12. You have hit the nail on the head Maggie. Perhaps society has fallen into the trap of mindless consumerism, bombarded day in, day out by advertising and marketing.There is a fabulous book called Affluenza on this topic written by Clive Hamilton. I remember reading it years ago. It was so powerful that a group of my girlfriends and I decided to trial a “buy nothing new month” immediately after reading it. Such a liberating exercise.

    • My library did have Clive’s book but it appears to have been nicked. However there is another book of the same name in the catalogue. It’s author is John Da Graaf and it is based on a two part documentary that aired in the USA. Part three offers solutions according to the contents page. I haven’t read it but will borrow it today to see what it recommends.

    • I must read that book. I’ve been meaning to for years… We are trained from childhood to shop. It will take such a fundamental shift to change it…

  13. Hi Maggie

    Economist OH pointed out this by NYT journalist Paul Krugman. It seems consumerism is king. However OH says investing in the future and doing things smarter are alternatives.

    “Productivity isn’t everything, but in the long run it is almost everything. A country’s ability to improve its standard of living over time depends almost entirely on its ability to raise its output per worker.”
    Paul Krugman, The Age of Diminishing Expectations (1994)


    • oooh a real economist, I’m beginning to wish I’d studied it at uni… I can see that quote rings exactly true – for the system we have now. I’m just – truly, madly, innocently, sincerely – whether there is any other possible system to replace it with? Not communism…

  14. Great post Maggie. It’s hard with small children. We don’t buy them much at all, but people use them as a dumping ground, if they get some silly trinket they give it to my children! My mum finally gets t and knows to buy one really good quality toy or game rather than 20 useless $2 shop crap things, the in laws are not great, they send so much stuff that just breaks immediately it does my head in. Walking into my daughters bedroom makes me shudder sometimes! The amount of stuff!! Ugh!! I have no answers but agree with what you have said.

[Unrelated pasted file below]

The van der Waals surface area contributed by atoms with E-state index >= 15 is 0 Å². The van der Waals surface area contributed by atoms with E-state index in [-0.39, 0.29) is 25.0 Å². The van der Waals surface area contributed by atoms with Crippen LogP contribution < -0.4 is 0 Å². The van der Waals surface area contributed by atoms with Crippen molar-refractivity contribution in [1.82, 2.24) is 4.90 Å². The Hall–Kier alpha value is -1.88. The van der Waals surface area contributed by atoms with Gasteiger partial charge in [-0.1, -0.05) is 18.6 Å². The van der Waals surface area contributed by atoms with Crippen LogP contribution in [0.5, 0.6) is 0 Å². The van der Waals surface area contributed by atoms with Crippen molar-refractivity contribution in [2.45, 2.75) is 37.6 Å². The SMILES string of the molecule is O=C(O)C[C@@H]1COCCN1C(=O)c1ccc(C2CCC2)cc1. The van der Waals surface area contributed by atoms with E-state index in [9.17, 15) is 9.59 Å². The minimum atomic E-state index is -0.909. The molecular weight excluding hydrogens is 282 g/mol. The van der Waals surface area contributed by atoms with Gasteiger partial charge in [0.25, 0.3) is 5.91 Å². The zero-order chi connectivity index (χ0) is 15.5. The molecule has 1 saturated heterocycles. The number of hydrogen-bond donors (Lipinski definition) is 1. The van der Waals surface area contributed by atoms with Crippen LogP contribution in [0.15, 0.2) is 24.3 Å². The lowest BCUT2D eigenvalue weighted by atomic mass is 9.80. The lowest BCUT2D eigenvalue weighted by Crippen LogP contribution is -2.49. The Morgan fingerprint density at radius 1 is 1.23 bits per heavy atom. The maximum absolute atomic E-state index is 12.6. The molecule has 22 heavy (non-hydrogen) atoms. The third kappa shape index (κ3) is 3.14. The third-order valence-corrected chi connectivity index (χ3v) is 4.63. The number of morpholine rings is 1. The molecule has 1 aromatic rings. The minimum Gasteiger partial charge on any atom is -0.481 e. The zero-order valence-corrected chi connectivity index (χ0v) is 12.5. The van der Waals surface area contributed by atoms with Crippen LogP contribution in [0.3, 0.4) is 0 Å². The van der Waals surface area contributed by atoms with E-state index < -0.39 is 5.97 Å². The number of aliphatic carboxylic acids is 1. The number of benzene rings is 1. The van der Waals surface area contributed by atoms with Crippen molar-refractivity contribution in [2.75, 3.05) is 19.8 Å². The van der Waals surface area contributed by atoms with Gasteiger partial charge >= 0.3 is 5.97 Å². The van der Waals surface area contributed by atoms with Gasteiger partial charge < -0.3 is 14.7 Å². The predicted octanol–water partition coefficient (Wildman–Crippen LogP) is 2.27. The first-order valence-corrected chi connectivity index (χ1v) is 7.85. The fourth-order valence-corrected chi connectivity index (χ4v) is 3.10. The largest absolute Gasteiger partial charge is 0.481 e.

• And all those awful goodies bags at parties full of CRAP. A friend of mine gave each child one decent toy and all the kids were outraged and the other mothers muttered. I got really sucked in buying my daughter stuff. It was like being slightly possessed, but we are now giving most of it away and she doesn’t miss ANY of it… I am hopeful that so many people are feeling queasy something fundamental will start to shift…

  15. I read a great book a couple of years ago – ‘Not Buying It: My Year Without Shopping’ by Judith Levine, a Brooklyn-based writer.
    Actually, I think it’s time I re-read it.

    And then there’s ‘Living the Good Life’ by Linda Cockburn, about an Australian family who spent 6 months trying to become completely self-sufficient and spend no money while living on a normal-sized Queensland house block.

    • Thanks for the recommendation. My library has a copy which I’ll be borrowing.

    • It’s really inspiring that there are so many people out there trying to consume less – but if we all did it the system we currently have will collapse. I want to know what other systems there could be…

  16. Hi Maggie, I live in Melbourne also and declutter for a living and am constantly astonished at how much everyone owns. It’s also no surprise at how weighed down people feel and the burden in maintaining these items.

    The need to acquire is often to fill a void however I feel as if the tide is turning slightly. My children in their 30’s are far more conscious of their purchases and mindful of their origin – there is also far more in the media now but it’s all about education. Pity it isn’t addressed thoroughly in all schools through their curriculum.

    I think we can all make a difference as individuals through choice and lead by example but it’s going to be a slow process don’t you think?

    • I think the population is increasingly going to divide into the mindful – people like us – and the rampant consumerists. It is going to be slow because our whole system is so geared up to shopping and I just don’t know what the alternative can possibly be..

  17. Growth Fetish by Clive Hamilton is one book that looks at these issues Maggie.